CPEG polymers reduce de novo production of neutralizing antibodies against adenovirus and mitigate innate immune responses
Our results indicate that the CPEG formulation helped adenovirus to escape from neutralization induced by anti-Ad5 specific antibodies, both in vitro and in vivo (Figures 3A, 5E, and 5F). We next investigated whether CPEG coating could also protect from the production of anti-adenovirus nAbs in vivo. To do so, C57BL6/J mice received an intravenous injection of 1 × 1010 vp from naked Ad or CPEGAd at day 1 and 14; sera obtained at day 21 were then tested an in vitro neutralization assay. Notably, CPEGAd formulation sera displayed a statistically significant lower neutralization capacity when compared to sera from mice treated with naked Ad (Figure 7A). These results indicate that the activation of adaptive immune response in vivo is diminished with the coating formulation and suggest that re-administration procedures of coated therapeutic adenovirus could be efficacious.
Administration of Ad particles systemically results in the initiation of strong innate immune responses through the rapid uptake of adenovirus by resident macrophages in the liver, that clear them from circulation while secreting several cytokines. To evaluate whether the polymeric coating had an impact on the induction of this innate immune response, we first studied the effects of the CPEG-complexed oncolytic adenovirus AdNuPARmE1A on IL-6 secretion in the murine macrophage cells RAW264.7. We observed that SAG101 infection induced a significant reduction in the release of IL-6 as compared to that of the naked virus. Interestingly, the CPEG polymer alone did not trigger any IL-6 release (Figure 7B). Next, we measured the cytokine release in mice that had been i.v. injected with 5 × 1010 vp of AdNuPARmE1A or SAG101. Serum levels of cytokine IL-6 analyzed at 6 h and 72 h showed a trend towards reduced induction of IL-6 with the coated virus, although the effects were not statistically significant. Notably, the IL-6 induction completely resolved at 72 h, in contrast to that observed with the naked virus (Figure 7C). Only a slight increase in IL-6 at 6 h was observed after in vivo administration of the polymer. These results demonstrate that masking the adenoviral particles with the CPEG formulation reduces the induction of the innate immune response.
Our results indicated that shielding the adenovirus capsid with a PEGylated OM-pBAEs polymer formulation can safely minimize the major barriers of systemic delivery, which indicates an antitumor efficacy that should encourage the use of oncolytic adenovirus systemic delivery in clinical applications.
Until now, oncolytic adenoviruses have been shown to have clinical efficacy when delivered intratumorally, by triggering cell lysis and eliciting an antitumor immune response (as virus treatment facilitates the infiltration of CD8+ T-lymphocytes that recognize specific tumor-antigens) [19,54,55]. However, oncolytic adenovirus will need to be delivered systemically to be considered for a pan-cancer treatment, as this would permit the viruses to reach metastatic foci, where they could replicate and enhance the antitumor immune response. Due to the heterogeneous nature of tumors, the neoantigens in the primary tumors and the metastasis are not likely to coincide, thus the antitumor immune response generated in the primary tumor might not be efficacious in the metastatic foci. Our results reinforce the potential of using systemic oncolytic adenoviral delivery against both primary tumors and disseminated lesions.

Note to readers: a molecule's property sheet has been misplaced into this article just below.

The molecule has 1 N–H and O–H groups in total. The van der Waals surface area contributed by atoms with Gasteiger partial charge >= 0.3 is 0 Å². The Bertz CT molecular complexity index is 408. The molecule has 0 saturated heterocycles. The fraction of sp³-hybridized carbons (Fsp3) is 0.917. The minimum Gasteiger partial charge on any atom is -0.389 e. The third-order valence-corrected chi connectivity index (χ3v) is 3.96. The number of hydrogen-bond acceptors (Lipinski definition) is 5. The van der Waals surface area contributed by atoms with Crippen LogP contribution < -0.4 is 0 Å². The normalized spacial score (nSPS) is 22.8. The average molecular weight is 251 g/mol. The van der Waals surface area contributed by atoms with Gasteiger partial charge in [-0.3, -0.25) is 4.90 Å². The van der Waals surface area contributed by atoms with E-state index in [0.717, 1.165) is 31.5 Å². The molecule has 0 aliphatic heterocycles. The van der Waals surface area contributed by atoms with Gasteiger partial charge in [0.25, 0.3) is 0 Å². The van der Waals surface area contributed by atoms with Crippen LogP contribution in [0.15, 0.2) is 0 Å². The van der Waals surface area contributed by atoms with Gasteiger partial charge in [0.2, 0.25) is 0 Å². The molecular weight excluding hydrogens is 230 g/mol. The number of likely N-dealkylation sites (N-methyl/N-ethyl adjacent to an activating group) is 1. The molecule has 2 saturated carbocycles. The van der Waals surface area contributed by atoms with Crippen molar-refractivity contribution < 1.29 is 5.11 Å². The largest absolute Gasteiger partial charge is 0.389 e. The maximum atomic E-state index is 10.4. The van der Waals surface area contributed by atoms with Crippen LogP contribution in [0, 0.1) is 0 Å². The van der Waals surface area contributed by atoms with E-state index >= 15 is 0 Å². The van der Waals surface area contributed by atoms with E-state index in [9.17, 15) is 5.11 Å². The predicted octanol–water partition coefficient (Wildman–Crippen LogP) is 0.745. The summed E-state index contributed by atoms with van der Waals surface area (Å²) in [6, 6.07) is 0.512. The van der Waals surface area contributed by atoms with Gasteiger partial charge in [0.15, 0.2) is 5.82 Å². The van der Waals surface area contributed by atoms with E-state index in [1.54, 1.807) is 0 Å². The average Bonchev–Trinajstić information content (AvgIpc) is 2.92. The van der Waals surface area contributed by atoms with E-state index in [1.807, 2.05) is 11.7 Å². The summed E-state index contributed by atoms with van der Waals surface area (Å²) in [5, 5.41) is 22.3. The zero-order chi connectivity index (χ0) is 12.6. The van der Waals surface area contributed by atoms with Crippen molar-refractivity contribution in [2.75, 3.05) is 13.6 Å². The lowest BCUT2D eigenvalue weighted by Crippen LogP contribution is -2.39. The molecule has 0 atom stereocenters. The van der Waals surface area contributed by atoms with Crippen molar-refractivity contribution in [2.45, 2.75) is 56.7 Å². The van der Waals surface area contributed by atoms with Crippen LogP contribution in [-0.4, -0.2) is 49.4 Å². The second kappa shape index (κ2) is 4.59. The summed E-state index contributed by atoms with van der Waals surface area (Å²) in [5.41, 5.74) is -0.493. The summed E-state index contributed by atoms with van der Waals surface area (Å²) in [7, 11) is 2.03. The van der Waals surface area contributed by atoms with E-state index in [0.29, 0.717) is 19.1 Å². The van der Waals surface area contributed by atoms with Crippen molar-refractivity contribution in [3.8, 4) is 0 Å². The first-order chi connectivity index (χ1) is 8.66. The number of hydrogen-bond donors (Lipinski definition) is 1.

We have successfully developed a PEGylated OM-pBAE polymer formulation, named CPEG, that is able to complex with adenovirus. This coating technology produced neutral disperse nanoparticles. Coated adenoviral particles were protected from neutralization by pre-existing neutralizing antibodies. Systemic administration of the formulated adenovirus prolonged the circulation time, reduced the liver targeting, minimized the production of nAbs, and improved tumor tropism. The oncolytic adenovirus AdNuPARmE1A coated with CPEG polymers (termed here SAG101) displayed antitumor efficacy in pre-immunized mice, whereas non-modified AdNuPARmE1A was completely neutralized. Systemic administration of SAG101 induced negligible hepatotoxicity and reduced innate immune response.
Our results show that CPEG formulation improves the safety and effectiveness of oncolytic adenovirus therapy. We therefore propose SAG101 as a therapeutic agent with great potential against pancreatic adenocarcinoma.
General toxicity profile of SAG101 after systemic administration in immunocompetent mice. A Percentage of body weight variation of BALB/c mice (n = 8, n = 3 for controls) after intravenous administration of two different doses of AdNu and SAG101 (low, 5 × 1010 vp; or high, 7.5 × 1010 vp); the same amount of vehicle was injected at a high virus dose. B Assessment of hepatotoxicity based on AST and ALT in the serum of treated mice at 7 days post-administration. Results are expressed as the mean ± SEM of n = 8 animals/group, or n = 3 for the control groups. *P < 0.05, ** P < 0.01. C Peripheral blood cell counting of neutrophils and monocytes in response to AdNu or SAG101 intravenous injection. D Platelet cells counts of BALB/c peripheral blood at the indicated time-points after treatment. Data show mean values ± SEM.(Click on the image to enlarge.)